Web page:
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My friend and I were debating about if Molarity is constant in a disolution if this one changes volume due to evaporation.

There was this problem that stated that 125 [mL] of sodyum chloride 0.122 [M] evaporates over time and final volume becomes 113 [mL]

I say Molarity keeps being constant, he says no because volume changes.

What do you think?

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    $\begingroup$ $c_1=n/V_1;$ $c_2=n/V_2.$ What do you think the relation between $c_1$ and $c_2$ is when $V_1>V_2?$ Also, Wikipedia. $\endgroup$ – andselisk Jan 25 at 5:35
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    $\begingroup$ If you knew what exactly molarity is, there would be no debate. As you did not, why did you not rather search it up, instead of asking? It would be much faster. // Do people obtain salt by evaporation of seawater, or are they liers ? Does have saturated NaCl solution the same molarity as e.g. 0.1 M NaCl solution ? $\endgroup$ – Poutnik Jan 25 at 6:32
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    $\begingroup$ Presumably this is an aqueous solution. So more fundamental than andselisk's question: (1) Does water evaporate from a sodium chloride solution? (2) Does sodium chloride evaporate from a sodium chloride solution? $\endgroup$ – MaxW Jan 25 at 6:33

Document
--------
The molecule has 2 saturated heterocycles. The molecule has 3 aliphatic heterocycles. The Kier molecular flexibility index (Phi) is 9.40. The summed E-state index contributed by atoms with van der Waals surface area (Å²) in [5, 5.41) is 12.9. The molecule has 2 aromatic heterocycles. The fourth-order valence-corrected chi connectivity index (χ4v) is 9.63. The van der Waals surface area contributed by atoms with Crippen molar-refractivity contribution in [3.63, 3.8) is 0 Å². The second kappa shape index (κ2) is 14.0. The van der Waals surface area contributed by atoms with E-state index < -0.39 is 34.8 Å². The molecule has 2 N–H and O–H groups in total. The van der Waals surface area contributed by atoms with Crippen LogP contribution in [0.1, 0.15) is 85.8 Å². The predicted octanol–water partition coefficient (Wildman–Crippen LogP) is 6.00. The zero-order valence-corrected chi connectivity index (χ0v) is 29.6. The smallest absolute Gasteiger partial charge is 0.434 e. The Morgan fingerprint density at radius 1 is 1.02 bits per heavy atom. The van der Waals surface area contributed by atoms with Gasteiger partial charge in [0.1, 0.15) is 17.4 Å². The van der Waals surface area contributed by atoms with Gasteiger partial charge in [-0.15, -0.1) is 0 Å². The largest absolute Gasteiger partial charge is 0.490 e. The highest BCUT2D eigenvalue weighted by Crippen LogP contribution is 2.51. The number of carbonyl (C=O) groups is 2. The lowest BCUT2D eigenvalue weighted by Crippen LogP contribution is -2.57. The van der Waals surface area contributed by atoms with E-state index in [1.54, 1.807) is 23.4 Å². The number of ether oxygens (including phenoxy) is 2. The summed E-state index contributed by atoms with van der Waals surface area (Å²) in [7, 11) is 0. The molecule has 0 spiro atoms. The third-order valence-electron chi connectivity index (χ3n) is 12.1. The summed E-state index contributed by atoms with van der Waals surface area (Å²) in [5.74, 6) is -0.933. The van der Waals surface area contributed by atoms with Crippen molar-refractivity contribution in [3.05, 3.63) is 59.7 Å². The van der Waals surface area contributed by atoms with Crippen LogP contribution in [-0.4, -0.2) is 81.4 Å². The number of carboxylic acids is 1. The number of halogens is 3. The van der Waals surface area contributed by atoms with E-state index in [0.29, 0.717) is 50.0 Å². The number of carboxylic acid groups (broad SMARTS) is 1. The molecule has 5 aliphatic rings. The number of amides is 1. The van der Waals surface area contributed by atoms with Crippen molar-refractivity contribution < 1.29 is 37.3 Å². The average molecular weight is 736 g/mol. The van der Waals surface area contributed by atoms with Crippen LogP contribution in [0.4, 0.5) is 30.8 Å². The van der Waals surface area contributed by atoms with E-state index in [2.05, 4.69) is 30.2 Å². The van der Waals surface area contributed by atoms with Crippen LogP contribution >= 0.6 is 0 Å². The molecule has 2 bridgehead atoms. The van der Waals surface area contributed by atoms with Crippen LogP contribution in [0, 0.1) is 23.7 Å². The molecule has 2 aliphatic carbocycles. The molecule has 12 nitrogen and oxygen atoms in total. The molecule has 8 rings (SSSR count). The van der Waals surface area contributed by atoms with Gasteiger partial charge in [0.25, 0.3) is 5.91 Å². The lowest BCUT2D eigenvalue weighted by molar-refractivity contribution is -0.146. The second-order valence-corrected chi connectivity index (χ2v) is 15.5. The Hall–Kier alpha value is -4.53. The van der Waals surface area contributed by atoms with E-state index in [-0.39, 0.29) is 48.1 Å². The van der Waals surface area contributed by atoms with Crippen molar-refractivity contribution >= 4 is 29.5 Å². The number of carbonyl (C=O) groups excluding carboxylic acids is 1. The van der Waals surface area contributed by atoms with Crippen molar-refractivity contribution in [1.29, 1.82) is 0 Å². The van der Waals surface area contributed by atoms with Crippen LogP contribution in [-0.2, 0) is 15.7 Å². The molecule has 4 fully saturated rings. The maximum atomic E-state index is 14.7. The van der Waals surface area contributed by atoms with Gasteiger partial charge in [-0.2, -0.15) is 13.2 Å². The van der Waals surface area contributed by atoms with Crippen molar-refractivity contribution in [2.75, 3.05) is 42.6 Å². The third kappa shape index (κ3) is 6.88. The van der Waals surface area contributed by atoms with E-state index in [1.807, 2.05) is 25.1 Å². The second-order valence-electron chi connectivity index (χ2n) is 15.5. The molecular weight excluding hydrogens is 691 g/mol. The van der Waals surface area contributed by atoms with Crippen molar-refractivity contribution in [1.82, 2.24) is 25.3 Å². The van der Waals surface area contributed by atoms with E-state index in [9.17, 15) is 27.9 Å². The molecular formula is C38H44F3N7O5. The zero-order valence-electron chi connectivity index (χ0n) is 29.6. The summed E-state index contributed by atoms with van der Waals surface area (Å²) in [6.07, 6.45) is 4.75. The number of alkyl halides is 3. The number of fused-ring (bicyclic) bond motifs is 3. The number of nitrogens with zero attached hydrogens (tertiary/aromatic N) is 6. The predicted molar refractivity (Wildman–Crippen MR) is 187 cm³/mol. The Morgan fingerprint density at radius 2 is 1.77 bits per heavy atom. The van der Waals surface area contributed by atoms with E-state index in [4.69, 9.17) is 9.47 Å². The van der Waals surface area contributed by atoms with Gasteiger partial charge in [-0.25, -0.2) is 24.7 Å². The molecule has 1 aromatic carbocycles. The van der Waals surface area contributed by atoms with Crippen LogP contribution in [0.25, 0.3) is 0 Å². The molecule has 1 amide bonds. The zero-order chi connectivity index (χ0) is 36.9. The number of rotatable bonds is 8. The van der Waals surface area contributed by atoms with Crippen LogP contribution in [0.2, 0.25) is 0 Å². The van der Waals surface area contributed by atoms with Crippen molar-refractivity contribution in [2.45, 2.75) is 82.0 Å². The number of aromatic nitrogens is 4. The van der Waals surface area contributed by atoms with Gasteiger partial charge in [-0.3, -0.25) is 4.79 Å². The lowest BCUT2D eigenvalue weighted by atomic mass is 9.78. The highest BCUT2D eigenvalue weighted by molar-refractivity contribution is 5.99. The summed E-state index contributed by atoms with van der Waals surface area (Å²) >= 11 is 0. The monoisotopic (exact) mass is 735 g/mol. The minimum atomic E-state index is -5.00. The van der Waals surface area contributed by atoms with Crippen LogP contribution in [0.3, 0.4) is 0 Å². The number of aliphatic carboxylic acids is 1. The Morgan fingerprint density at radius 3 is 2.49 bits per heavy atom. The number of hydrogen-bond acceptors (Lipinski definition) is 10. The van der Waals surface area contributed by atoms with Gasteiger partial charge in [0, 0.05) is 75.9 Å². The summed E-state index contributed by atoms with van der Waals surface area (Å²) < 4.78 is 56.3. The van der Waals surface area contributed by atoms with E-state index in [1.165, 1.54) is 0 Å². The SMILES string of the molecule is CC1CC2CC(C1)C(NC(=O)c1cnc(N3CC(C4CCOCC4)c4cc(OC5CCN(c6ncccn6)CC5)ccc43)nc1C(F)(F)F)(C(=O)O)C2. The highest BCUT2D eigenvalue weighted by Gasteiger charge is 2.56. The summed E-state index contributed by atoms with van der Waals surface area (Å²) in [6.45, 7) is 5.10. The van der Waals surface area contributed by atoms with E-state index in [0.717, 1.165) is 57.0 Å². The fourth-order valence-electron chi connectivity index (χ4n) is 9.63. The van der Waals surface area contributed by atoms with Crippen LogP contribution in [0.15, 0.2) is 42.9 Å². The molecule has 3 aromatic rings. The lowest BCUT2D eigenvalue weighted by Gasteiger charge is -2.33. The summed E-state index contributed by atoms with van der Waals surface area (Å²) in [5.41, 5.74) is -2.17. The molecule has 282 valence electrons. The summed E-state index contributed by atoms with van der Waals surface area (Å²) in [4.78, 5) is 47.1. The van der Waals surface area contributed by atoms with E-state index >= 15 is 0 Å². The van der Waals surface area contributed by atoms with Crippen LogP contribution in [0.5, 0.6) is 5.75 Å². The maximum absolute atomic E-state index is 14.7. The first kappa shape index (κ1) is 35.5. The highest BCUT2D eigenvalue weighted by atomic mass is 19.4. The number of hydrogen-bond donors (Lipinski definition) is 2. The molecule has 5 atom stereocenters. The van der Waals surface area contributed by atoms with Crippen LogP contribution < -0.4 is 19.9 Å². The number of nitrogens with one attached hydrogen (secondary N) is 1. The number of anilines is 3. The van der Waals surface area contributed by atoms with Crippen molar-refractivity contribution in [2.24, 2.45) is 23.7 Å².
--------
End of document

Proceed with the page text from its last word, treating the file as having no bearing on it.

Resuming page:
• $\begingroup$ Interestingly, I was reading someone's thesis on corrosion yesterday and airborne salinity is indeed a problem near coastal areas, so in one sense sodium chloride can also be lost in the air too! $\endgroup$ – M. Farooq Jan 25 at 6:42
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    $\begingroup$ @M.Farooq But it s rather dynamic separation of solution into aerosol, eventually evaporated later. I have head you need on some island to work with tap water ventils/regulators every 2 weeks, otherwise they get "frozen" due salt and you cannot turn them anymore. $\endgroup$ – Poutnik Jan 25 at 6:57
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As molarity is defined as the ratio of molar amount of the dissolved solute and solution volume:

$$c=\frac nV$$

molarity increases when solvent ( like water ) evaporates.

Molarity can be considered constant only in context of later refilling the evaporated solvent and mixing the solution. Then molarity returns to the original value. It assumes the solute ( like sodium chloride ) content is constant, not undergoing any reaction.

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